This past Wednesday, the day before Thanksgiving, Q-Tip of A Tribe Called Quest posted the following two messages to Twitter:
If you don’t know, the Universal Zulu Nation is an organization that was started by Afrika Bambaataa in the ’70s. It wanted to help spread awareness of hip-hop as an opportunity for troubled youths and gang members to patch up their differences and come together through music, breakdancing, graffiti, and DJing. The Zulu Nation is, in essence, perhaps the single greatest reason for hip-hop’s grand emergence. The social element was what drove rap music to become so important.
The response to Lil’ Wayne’s inclusion into the Universal Zulu Nation was met with trepidation that skewed far more negatively than positively. Tip knew that was gonna happen.
Wayne is, and has been for the duration of his popularity, derided by rap purists – you know, the kind who clutch their copies of Blackstar to their hearts and wear strictly earthy colors – for being “ignorant” and not “real hip-hop,” whatever that is. I think you have to travel deep into the Saharan desert equipped with only a Jansport to find it. His collaboration with Eminem so many years ago had limp-wristed rap fans looking sullenly at their keyboards, wondering how their deity had become an accomplice to an ignoramus.
How quickly we forget that Wayne was, at one point, the best rapper out. Period. 2007’s Drought 3 was a clinic in how to erase another artist’s hit single from the public’s collective memory and replace it with a better Lil’ Wayne version. His first two Dedication tapes are arguably his best work. Every new guest feature of his was another revelation. Jay Z even met with Wayne to try and lure him from Cash Money, but take a look at Jay’s career and you’ll realize he often brought competition under his wing to help soften their impact. But that’s all subjective.
The truth is that Jay, Em and Wayne all inhabit the same elite circle of rappers today. Their massive, loyal fanbases give them freedoms smaller artists don’t have access to. Jay can drop albums on Samsung apps, Em can sell millions singing about drug abuse, and Wayne can make self-indulgent rock albums while he zooms around on skateboards. You might care, but he definitely doesn’t. All three of them have, one way or another, climbed to the top. It’s what they do with their popularity that often echoes louder than their music.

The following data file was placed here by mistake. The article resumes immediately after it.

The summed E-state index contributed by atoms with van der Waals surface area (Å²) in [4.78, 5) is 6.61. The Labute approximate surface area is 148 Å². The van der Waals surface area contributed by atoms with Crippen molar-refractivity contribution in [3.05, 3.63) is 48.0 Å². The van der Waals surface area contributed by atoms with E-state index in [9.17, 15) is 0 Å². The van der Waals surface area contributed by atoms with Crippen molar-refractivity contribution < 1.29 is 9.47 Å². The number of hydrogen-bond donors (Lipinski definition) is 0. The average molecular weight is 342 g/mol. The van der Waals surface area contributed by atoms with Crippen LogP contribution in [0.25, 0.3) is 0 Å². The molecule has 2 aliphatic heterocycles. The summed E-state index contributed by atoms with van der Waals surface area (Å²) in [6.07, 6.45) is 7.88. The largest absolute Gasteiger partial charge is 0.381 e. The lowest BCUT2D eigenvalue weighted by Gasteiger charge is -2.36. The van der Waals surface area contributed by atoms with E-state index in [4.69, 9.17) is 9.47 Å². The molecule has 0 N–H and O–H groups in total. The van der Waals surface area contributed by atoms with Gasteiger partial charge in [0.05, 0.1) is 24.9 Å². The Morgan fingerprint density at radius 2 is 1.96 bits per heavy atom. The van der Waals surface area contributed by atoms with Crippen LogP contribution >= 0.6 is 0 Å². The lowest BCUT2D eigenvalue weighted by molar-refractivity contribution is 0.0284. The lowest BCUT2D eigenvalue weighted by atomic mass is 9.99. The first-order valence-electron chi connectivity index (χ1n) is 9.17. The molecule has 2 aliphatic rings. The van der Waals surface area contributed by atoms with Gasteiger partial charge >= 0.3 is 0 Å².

Jay and Em are on opposite sides of the fence. Jigga has taken to wearing 5% chains in public as his music becomes increasingly pro-black, while Em has doubled down on his tried and true formula of jokes and violence. Wayne, however, has never really positioned himself as a socio-political rapper, though he has made songs like “Georgia Bush” and “Tie My Hands” that address Katrina. Wayne has, for the most part, stayed a homegrown popstar, keeping his topics consistent and his techniques varied. Jay is friends with Obama and Eminem had his “Mosh” moment, but Wayne is the only one of the three who has overtly kept himself outside the arena of political commentary. It almost mirrors the stance the Nation Of Islam took in the days before Malcolm left. They simply didn’t participate in politics because they didn’t believe in the system.
Wayne stands to gain little if anything from his membership to the UZN. It’s the Nation that stands to gain the most from Wayne’s (public) inclusion. 9th Wonder and Q-Tip know what they’re doing and why it’s causing an uproar. It’s the same reason 9th Wonder qualified his choice of Lil’ Wayne as the best rapper out in 2008 with the comment, “People are gonna be mad at me.” Wayne is not someone you’d expect to be inducted into the UZN. Earlier this year, Q-Tip even announced that Freddie Gibbs was an official member of the Zulu Nation. Nobody cared then.
Tip went on to defend Wayne’s membership in a way he didn’t have to do for Gibbs: “In these times we need to show UNITY! This is a main tenant for us. Too much division. He has a big influence so now just by association a young fan may see his association and may become INFORMED abt the Z’s…that young fan may be hurt, confused, angry and may look to his fave artist for escape or better options…now he/she has an opportunity to skateboard here to the Z’s and live for the better.”
In 2014, “real hip-hop” doesn’t mean sh*t, and that’s a good thing. You can talk about boom bap and drum breaks and cuts and scratches, but take “real hip-hop” out of the lexicon. We don’t need any more division. We need cooperation, teamwork, and friendship. The internal support will give hip-hop a stronger core. Jay is beholden to a slightly older fanbase, so announcing he’s a Zulu Nation member wouldn’t reach anyone that didn’t already know about the UZN. Em is white, and while there are white members of the Zulu Nation, his race might distract from the larger conversation. Wayne is the perfect candidate.
Afrika Bambaataa, one of the godfathers of hip-hop, started the Universal Zulu Nation after he was a warlord of the Black Spades gang. Violence was destroying inner-city ghettos and Bambaataa’s unique vision provided a platform for people from rival gangs to reconcile their differences, put down their weapons and learn about each other as equal humans. Q-Tip and 9th Wonder are doing the same thing today by announcing Wayne’s Zulu Nation membership. Angry rap fans need to take a step back and understand the significance of a figure like Q-Tip talking with a superstar like Lil’ Wayne. Regardless of what they represent, the scenes they came out of, and the music they make, the simple fact that these two are working together means more to the hip-hop community than any complaint against Wayne’s Zulu Nation membership will ever be worth.
As 9th said, get over it.